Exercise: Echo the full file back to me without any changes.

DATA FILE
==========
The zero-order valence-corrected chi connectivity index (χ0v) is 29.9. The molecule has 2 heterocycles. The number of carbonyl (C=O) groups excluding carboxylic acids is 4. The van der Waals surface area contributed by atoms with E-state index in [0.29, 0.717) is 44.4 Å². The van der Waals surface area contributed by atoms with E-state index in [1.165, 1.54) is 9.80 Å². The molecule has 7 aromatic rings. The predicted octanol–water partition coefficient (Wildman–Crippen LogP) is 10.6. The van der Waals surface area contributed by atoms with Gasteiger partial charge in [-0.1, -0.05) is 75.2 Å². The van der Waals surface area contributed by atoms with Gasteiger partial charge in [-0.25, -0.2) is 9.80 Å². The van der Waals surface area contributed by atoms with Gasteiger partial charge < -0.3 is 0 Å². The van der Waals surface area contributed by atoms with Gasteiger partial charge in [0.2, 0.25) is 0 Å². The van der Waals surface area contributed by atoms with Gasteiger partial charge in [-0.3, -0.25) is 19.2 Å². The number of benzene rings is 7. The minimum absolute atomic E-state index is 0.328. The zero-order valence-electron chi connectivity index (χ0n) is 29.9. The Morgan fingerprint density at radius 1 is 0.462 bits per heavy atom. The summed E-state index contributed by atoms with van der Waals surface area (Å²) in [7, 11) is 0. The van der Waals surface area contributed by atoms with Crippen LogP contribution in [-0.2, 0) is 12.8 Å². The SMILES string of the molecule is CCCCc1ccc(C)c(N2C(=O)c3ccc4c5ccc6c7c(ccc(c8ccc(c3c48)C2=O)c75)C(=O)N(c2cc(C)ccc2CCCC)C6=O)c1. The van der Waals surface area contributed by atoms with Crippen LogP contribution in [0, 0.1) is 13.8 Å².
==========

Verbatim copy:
The zero-order valence-corrected chi connectivity index (χ0v) is 29.9. The molecule has 2 heterocycles. The number of carbonyl (C=O) groups excluding carboxylic acids is 4. The van der Waals surface area contributed by atoms with E-state index in [0.29, 0.717) is 44.4 Å². The van der Waals surface area contributed by atoms with E-state index in [1.165, 1.54) is 9.80 Å². The molecule has 7 aromatic rings. The predicted octanol–water partition coefficient (Wildman–Crippen LogP) is 10.6. The van der Waals surface area contributed by atoms with Gasteiger partial charge in [-0.1, -0.05) is 75.2 Å². The van der Waals surface area contributed by atoms with Gasteiger partial charge in [-0.25, -0.2) is 9.80 Å². The van der Waals surface area contributed by atoms with Gasteiger partial charge < -0.3 is 0 Å². The van der Waals surface area contributed by atoms with Gasteiger partial charge in [0.2, 0.25) is 0 Å². The van der Waals surface area contributed by atoms with Gasteiger partial charge in [-0.3, -0.25) is 19.2 Å². The number of benzene rings is 7. The minimum absolute atomic E-state index is 0.328. The zero-order valence-electron chi connectivity index (χ0n) is 29.9. The Morgan fingerprint density at radius 1 is 0.462 bits per heavy atom. The summed E-state index contributed by atoms with van der Waals surface area (Å²) in [7, 11) is 0. The van der Waals surface area contributed by atoms with Crippen LogP contribution in [-0.2, 0) is 12.8 Å². The SMILES string of the molecule is CCCCc1ccc(C)c(N2C(=O)c3ccc4c5ccc6c7c(ccc(c8ccc(c3c48)C2=O)c75)C(=O)N(c2cc(C)ccc2CCCC)C6=O)c1. The van der Waals surface area contributed by atoms with Crippen LogP contribution in [0, 0.1) is 13.8 Å².